It seems that everyone is going paperless these days, and for good reason! Not only does not using paper help the environment and save your practice money, but there are plenty of other reasons that you should ditch the paper.
Reducing your use of paper will clear up a lot of clutter around the office, and dependent upon the types of programs and software that you choose to incorporate, you will be able to access your files and documents from home or even when you’re on vacation. Also, you won’t need to worry about your files being damaged, lost or even stolen, because everything will be digitally stored, free from the fear of spilled coffee, a new employee who files documents in the wrong place or a box that is lost during a move. Going paperless is definitely the way to go, leading to reaping the benefits of higher efficiency within your private practice. So, let’s explore a handful of ways to rid your office of stacks of paper and cluttered file cabinets!
1. Implement an EHR
The biggest step that a practice can take toward going paperless is to get started with an electronic health records software. And not only will an EHR cut back on the use of paper around the office, but it will organize your practice, as well, incorporating note taking, scheduling, a calendar and billing. Some software may also offer the options for the availability of digital patient consent forms and insurance filing. If the software also offers patient reminders, then that is even a bigger plus. Get ready to say goodbye to those cancellations and no-shows!
2. Sign up for Online Faxing
Another step to ensuring that your practice only uses paper when absolutely necessary is to register for an Internet-based fax program. Have you ever had one of those faxes that keeps receiving and printing dozens of pages, when you really only needed the last sheet? Cut back on paper by using online faxing to digitally store your incoming faxes, making it possible to only print when needed. This also keeps your faxes organized, typically available for sorting by date or category, and you will be able to easily access this information whenever it is needed.
3. Utilize Online Tools for Patient Screenings
Private practices can use a lot of paper for screening for mental health conditions. With every visit, patients also continue to fill out numerous forms, including health questionnaires to assist with monitoring their treatments. Incorporating online instruments for mental healthcare will not only rid your office of unnecessary paperwork, but it will organize these important documents, making them readily available for additional study and review. This type of software will also cut back on time spent by office staff administering these screenings and surveys, as that patients may access them from their own smartphones and tablets.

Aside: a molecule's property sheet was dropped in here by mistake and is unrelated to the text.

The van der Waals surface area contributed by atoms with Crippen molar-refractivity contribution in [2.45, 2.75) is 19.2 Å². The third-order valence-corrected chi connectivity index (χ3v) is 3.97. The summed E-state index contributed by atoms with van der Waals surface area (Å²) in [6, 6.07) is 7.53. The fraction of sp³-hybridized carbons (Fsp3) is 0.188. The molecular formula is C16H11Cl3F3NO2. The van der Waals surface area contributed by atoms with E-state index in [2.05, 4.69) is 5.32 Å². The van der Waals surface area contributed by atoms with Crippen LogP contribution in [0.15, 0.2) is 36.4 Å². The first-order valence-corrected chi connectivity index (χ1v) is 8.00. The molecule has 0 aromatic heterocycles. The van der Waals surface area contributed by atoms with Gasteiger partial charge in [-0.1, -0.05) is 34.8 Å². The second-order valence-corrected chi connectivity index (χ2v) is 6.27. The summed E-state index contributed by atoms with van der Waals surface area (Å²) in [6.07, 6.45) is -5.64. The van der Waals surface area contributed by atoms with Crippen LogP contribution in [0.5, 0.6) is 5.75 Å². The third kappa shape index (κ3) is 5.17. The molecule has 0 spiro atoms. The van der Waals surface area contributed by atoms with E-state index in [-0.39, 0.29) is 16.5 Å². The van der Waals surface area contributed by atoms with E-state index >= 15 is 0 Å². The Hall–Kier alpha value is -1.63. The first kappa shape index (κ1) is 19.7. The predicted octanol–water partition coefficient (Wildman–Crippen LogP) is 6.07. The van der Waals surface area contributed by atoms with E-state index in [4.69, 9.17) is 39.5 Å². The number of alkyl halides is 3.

4. Purchase a Good Scanner
Once you begin storing all or most of your files digitally, you will want to keep up the practice by scanning in any documents that you receive in paper form. Scanning your documents will make them readily available digitally, along with the rest of your other files, so that all of a patient’s information can reside in one secure location. So, be sure to shop around and find a sheet-fed scanner, capable of scanning individual or multiple pages at a time. Once you have determined your daily scanner usage, look for a machine that will fit your budget, as well as work at a speed that will not hinder your workflow.
5. Start a Recycling Program
Now, while the idea of going paperless is wonderful, we all know that it is pretty much impossible to cut out all use of paper in an office, especially depending on each practice’s individual needs. However, even when using paper is necessary, setting up a system for recycling will help offset this occasional usage. The biggest part of beginning to recycle is to make sure that the entire office is on board. Once everyone adjusts to the minor changes it will entail, then consistently shredding and recycling will become habit, pushing your private practice just one step closer to becoming as paperless as possible.